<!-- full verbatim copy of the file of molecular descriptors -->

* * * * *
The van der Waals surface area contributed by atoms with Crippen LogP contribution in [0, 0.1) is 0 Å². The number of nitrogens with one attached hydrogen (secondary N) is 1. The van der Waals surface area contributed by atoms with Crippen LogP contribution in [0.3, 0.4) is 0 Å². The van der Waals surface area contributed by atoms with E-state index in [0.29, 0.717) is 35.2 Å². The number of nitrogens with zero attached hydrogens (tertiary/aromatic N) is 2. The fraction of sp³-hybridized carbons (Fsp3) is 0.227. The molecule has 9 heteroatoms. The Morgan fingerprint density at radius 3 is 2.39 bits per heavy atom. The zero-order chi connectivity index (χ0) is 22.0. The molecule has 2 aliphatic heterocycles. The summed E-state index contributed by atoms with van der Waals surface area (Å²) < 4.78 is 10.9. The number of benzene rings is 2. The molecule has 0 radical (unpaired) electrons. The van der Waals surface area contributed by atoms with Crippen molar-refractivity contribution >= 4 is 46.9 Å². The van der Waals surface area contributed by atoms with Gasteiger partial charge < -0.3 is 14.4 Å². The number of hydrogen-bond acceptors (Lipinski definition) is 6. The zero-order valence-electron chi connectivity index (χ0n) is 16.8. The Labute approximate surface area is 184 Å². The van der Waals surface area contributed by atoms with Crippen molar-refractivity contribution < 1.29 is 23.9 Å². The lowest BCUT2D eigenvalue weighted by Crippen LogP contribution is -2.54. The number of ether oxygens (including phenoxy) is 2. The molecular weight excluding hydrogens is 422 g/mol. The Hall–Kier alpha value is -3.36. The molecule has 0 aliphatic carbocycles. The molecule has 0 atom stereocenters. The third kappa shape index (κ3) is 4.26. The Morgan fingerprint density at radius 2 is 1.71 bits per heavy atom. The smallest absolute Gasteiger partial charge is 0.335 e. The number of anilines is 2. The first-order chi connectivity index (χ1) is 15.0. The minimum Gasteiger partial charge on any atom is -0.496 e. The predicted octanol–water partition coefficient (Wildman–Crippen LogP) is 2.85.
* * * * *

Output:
The van der Waals surface area contributed by atoms with Crippen LogP contribution in [0, 0.1) is 0 Å². The number of nitrogens with one attached hydrogen (secondary N) is 1. The van der Waals surface area contributed by atoms with Crippen LogP contribution in [0.3, 0.4) is 0 Å². The van der Waals surface area contributed by atoms with E-state index in [0.29, 0.717) is 35.2 Å². The number of nitrogens with zero attached hydrogens (tertiary/aromatic N) is 2. The fraction of sp³-hybridized carbons (Fsp3) is 0.227. The molecule has 9 heteroatoms. The Morgan fingerprint density at radius 3 is 2.39 bits per heavy atom. The zero-order chi connectivity index (χ0) is 22.0. The molecule has 2 aliphatic heterocycles. The summed E-state index contributed by atoms with van der Waals surface area (Å²) < 4.78 is 10.9. The number of benzene rings is 2. The molecule has 0 radical (unpaired) electrons. The van der Waals surface area contributed by atoms with Crippen molar-refractivity contribution >= 4 is 46.9 Å². The van der Waals surface area contributed by atoms with Gasteiger partial charge < -0.3 is 14.4 Å². The number of hydrogen-bond acceptors (Lipinski definition) is 6. The zero-order valence-electron chi connectivity index (χ0n) is 16.8. The Labute approximate surface area is 184 Å². The van der Waals surface area contributed by atoms with Crippen molar-refractivity contribution < 1.29 is 23.9 Å². The lowest BCUT2D eigenvalue weighted by Crippen LogP contribution is -2.54. The number of ether oxygens (including phenoxy) is 2. The molecular weight excluding hydrogens is 422 g/mol. The Hall–Kier alpha value is -3.36. The molecule has 0 aliphatic carbocycles. The molecule has 0 atom stereocenters. The third kappa shape index (κ3) is 4.26. The Morgan fingerprint density at radius 2 is 1.71 bits per heavy atom. The smallest absolute Gasteiger partial charge is 0.335 e. The number of anilines is 2. The first-order chi connectivity index (χ1) is 15.0. The minimum Gasteiger partial charge on any atom is -0.496 e. The predicted octanol–water partition coefficient (Wildman–Crippen LogP) is 2.85.